H&H news writer Rachael Hook tried polo for the first time in Spain earlier this month. She fills fellow novices in on the basics of the sport

I was lucky enough to take a trip to Spain’s Polo Valley earlier this month (see this week’s H&H magazine, 28 April 2016). The luxurious ranch is geared up for beginners as well as more seasoned players and I enjoyed an intensive introduction to the sport.

The game and its terminology can prove puzzling to a beginner, so whether you’re planning on booking your first lesson, or want to get clued up for watching some games this summer, here are answers to some of the customs that may have left you wondering…

Why are they called ponies?

Polo-playing equines are referred to as ponies regardless of their size. The term was developed in the early days of the sport when mounts were restricted to pony size. Nowadays, the average height of a polo pony is around 15-15.3hh.

What is the throw-in?

The throw-in is the opening of play. The umpire throws the ball between the two teams as they line up parallel to one another.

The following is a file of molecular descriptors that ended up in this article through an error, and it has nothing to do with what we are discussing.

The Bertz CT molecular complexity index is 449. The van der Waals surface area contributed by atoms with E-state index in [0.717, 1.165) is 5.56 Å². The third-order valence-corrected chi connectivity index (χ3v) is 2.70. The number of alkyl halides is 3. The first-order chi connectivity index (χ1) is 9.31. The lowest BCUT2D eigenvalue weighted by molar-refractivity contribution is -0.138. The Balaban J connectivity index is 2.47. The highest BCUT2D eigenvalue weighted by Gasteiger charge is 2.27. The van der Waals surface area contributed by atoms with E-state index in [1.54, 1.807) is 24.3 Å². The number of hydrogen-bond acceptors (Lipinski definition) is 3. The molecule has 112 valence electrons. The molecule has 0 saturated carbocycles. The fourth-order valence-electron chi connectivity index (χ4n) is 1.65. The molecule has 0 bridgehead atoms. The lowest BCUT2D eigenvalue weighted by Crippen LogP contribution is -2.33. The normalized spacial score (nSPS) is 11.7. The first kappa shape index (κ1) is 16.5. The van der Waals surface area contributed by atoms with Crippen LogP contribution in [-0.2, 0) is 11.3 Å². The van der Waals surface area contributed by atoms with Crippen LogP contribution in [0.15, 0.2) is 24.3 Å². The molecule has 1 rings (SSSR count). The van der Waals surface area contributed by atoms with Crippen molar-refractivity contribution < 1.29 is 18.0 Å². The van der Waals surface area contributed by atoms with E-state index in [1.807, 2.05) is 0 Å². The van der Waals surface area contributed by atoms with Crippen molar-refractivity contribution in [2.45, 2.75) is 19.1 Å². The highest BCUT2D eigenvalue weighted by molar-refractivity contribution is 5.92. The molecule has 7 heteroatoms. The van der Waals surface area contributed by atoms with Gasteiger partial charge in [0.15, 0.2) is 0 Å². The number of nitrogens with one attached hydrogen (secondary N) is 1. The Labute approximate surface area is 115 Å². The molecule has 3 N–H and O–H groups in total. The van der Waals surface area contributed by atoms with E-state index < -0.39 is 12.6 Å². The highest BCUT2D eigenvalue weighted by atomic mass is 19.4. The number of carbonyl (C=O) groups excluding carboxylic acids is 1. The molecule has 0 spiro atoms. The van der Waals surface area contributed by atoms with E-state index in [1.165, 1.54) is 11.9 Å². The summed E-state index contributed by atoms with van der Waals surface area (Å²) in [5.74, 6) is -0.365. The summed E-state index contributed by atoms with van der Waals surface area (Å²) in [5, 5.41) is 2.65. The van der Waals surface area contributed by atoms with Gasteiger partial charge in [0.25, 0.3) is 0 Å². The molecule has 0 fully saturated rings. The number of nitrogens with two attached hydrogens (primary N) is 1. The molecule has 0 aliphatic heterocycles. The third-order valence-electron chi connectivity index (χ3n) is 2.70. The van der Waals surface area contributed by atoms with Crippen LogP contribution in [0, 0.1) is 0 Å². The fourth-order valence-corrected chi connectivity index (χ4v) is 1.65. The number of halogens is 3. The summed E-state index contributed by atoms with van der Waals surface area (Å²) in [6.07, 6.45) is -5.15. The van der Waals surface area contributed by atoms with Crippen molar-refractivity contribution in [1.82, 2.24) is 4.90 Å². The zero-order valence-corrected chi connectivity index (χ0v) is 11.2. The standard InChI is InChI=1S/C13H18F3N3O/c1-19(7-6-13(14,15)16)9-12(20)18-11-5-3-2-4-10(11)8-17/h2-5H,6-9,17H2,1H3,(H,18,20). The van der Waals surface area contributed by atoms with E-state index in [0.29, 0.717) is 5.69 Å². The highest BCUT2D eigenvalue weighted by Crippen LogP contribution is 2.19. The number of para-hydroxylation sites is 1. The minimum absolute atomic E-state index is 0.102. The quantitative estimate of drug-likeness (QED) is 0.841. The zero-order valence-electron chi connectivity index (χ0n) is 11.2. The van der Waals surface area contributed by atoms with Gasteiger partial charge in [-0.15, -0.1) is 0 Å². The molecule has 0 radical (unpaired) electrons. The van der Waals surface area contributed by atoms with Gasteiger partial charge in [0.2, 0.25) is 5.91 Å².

Why are ponies hogged for polo?

Manes could become tangled in mallets or with the reins if left flowing. Ponies’ tails are wrapped or plaited for the same reason.

What is a chukka?

A polo match is divided into timed periods called chukka. There are usually six in a match and each one is seven minutes long.


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What is a handicap?

Each player has a handicap that rates their level of skill. The very best players are rated at 10 and beginners start at minus two.

Why do players ride multiple ponies in one game?

Ponies can travel up to two miles during a chukka, so they must be rested frequently.

Why is the mallet aways held in the right hand?

For safety reasons, players are banned from holding the mallet in their left hand.

What is divot stomping?

The field gets torn up quickly by the ponies’ hooves during a polo game. At half-time, spectators are encouraged onto the field to stomp divots back in place.

Find out more about learning to play polo at Polo Valley in this week’s Horse & Hound magazine, out 28 April 2016